Following a few years of anecdotal complaints, and no less than three lawsuits, Apple finally initiated a worldwide service program offering free repairs of 12-inch MacBook models released between 2015 and 2017 and MacBook Pro models released in 2016 and 2017 for customers with expired warranty coverage.

That program remains in effect, but Apple has yet to extend free repairs to the still-under-warranty 2018 MacBook Pro or 2018 MacBook Air, which are still prone to keyboard issues to a lesser extent – despite both having third-generation butterfly keyboards with a silicone membrane designed to mitigate the issues.

2018 MacBook Pro keyboard with silicone membrane via iFixit

The Wall Street Journal's Joanna Stern recently brought some attention to the continued keyboard issues, prompting Apple to apologize:
We are aware that a small number of users are having issues with their third-generation butterfly keyboard and for that we are sorry. The vast majority of Mac notebook customers are having a positive experience with the new keyboard.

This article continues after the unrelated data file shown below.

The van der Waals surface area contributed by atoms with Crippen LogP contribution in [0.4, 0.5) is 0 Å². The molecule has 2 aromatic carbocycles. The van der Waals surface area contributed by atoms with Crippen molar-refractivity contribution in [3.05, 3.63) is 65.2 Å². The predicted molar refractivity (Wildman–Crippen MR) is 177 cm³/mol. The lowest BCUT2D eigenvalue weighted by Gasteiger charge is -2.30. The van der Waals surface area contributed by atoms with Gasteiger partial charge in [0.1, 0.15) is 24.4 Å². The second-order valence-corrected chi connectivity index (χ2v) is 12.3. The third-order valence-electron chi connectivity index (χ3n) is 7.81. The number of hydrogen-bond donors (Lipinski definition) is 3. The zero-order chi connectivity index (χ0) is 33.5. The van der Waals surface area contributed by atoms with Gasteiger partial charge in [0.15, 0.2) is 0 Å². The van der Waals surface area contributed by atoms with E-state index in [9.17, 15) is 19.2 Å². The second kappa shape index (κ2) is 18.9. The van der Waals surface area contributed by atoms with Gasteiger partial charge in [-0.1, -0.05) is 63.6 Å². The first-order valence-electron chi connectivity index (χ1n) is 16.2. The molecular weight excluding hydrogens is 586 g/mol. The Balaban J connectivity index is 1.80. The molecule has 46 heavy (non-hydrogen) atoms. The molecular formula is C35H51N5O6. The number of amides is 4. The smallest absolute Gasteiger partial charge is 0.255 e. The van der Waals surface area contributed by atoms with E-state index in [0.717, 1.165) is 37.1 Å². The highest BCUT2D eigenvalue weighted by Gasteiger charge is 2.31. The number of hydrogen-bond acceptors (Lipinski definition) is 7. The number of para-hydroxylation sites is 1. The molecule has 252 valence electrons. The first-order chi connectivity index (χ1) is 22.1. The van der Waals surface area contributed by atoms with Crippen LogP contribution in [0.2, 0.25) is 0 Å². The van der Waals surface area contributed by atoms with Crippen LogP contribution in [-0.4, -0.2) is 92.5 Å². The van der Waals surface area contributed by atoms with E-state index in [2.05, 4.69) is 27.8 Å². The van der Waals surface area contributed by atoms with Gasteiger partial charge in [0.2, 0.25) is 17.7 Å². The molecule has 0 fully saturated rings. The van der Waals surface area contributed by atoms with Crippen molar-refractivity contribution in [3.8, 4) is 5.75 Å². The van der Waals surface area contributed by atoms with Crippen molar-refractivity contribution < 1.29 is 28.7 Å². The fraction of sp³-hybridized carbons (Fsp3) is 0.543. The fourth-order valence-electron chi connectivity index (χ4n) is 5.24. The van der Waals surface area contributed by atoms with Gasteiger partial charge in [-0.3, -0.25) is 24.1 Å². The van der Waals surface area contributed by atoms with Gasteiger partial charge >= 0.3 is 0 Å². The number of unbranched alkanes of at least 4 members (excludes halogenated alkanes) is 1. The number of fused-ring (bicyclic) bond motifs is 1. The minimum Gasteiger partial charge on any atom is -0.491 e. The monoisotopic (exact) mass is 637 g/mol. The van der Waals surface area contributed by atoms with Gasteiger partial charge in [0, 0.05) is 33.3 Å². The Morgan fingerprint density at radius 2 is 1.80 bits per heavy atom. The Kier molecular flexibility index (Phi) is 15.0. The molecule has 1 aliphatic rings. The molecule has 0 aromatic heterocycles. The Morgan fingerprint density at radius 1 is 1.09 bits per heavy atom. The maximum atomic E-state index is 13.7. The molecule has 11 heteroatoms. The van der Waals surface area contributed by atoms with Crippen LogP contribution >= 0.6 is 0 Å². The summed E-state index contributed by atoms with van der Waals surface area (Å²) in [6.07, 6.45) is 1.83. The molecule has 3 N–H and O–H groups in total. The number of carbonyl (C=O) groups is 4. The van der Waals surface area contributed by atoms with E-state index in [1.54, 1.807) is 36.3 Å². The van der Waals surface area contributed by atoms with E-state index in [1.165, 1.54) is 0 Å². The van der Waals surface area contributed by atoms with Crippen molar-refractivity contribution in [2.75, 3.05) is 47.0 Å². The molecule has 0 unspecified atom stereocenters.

Affected customers should visit Apple's Get Support page to book an appointment with a Genius Bar or an Apple Authorized Service Provider, who are also authorized to complete free repairs under Apple's service program.

Related Roundups: MacBook Pro, MacBook

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Apple to Adopt Mini LED Display Tech in Future Macs and iPads, Starting With 31.6-inch iMac to Launch Later This Year

Apple will switch to mini LED backlighting for a raft of hardware coming over the next three years including a 31.6-inch iMac to be launched in the second or third quarter of 2019, reports DigiTimes this morning.

Apple will adopt mini LED backlighting for a 31.6-inch iMac to be launched in the second or third quarter of 2019, a 10- to 12-inch iPad to be unveiled in fourth-quarter 2020 or first-quarter 2021, and a 15- to 17-inch MacBook to be introduced in first-half 2021, according to a analyst Kuo Ming-chi at TF International Securities.
Today's DigiTimes report cites comments made by well-known analyst Ming-Chi Kuo to local media, a machine translation of which we covered on Monday. That report, which carried a warning of possible mistranslation, referred to a 31.6-inch 6K standalone display, but DigiTimes refers multiple times to an iMac with the same dimensions.

The report goes on to note that Apple is settling on mini LED technology for its wide color gamut, high contrast ratio, high dynamic range and local dimming.